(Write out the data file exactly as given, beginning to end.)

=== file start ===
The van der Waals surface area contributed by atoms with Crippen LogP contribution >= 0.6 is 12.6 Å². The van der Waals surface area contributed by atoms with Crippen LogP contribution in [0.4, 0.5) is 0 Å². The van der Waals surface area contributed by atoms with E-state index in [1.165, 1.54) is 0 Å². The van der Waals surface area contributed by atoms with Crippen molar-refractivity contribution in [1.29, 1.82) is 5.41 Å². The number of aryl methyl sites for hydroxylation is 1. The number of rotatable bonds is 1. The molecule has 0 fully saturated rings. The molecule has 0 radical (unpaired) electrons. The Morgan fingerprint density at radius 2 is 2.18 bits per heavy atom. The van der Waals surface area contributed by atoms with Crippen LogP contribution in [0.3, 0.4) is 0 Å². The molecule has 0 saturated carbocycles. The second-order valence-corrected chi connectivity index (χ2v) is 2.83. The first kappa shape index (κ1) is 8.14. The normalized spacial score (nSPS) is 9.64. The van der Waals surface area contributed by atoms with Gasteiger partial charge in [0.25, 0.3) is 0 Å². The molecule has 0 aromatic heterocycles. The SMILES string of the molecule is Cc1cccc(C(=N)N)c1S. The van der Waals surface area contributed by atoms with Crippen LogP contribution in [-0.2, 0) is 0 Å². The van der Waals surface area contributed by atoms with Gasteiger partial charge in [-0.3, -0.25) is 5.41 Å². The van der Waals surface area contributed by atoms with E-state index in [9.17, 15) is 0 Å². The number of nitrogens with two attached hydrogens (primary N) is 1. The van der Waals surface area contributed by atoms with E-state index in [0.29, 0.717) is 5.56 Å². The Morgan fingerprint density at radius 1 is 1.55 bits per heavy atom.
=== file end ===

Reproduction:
The van der Waals surface area contributed by atoms with Crippen LogP contribution >= 0.6 is 12.6 Å². The van der Waals surface area contributed by atoms with Crippen LogP contribution in [0.4, 0.5) is 0 Å². The van der Waals surface area contributed by atoms with E-state index in [1.165, 1.54) is 0 Å². The van der Waals surface area contributed by atoms with Crippen molar-refractivity contribution in [1.29, 1.82) is 5.41 Å². The number of aryl methyl sites for hydroxylation is 1. The number of rotatable bonds is 1. The molecule has 0 fully saturated rings. The molecule has 0 radical (unpaired) electrons. The Morgan fingerprint density at radius 2 is 2.18 bits per heavy atom. The van der Waals surface area contributed by atoms with Crippen LogP contribution in [0.3, 0.4) is 0 Å². The molecule has 0 saturated carbocycles. The second-order valence-corrected chi connectivity index (χ2v) is 2.83. The first kappa shape index (κ1) is 8.14. The normalized spacial score (nSPS) is 9.64. The van der Waals surface area contributed by atoms with Gasteiger partial charge in [0.25, 0.3) is 0 Å². The molecule has 0 aromatic heterocycles. The SMILES string of the molecule is Cc1cccc(C(=N)N)c1S. The van der Waals surface area contributed by atoms with Crippen LogP contribution in [-0.2, 0) is 0 Å². The van der Waals surface area contributed by atoms with Gasteiger partial charge in [-0.3, -0.25) is 5.41 Å². The van der Waals surface area contributed by atoms with E-state index in [9.17, 15) is 0 Å². The number of nitrogens with two attached hydrogens (primary N) is 1. The van der Waals surface area contributed by atoms with E-state index in [0.29, 0.717) is 5.56 Å². The Morgan fingerprint density at radius 1 is 1.55 bits per heavy atom.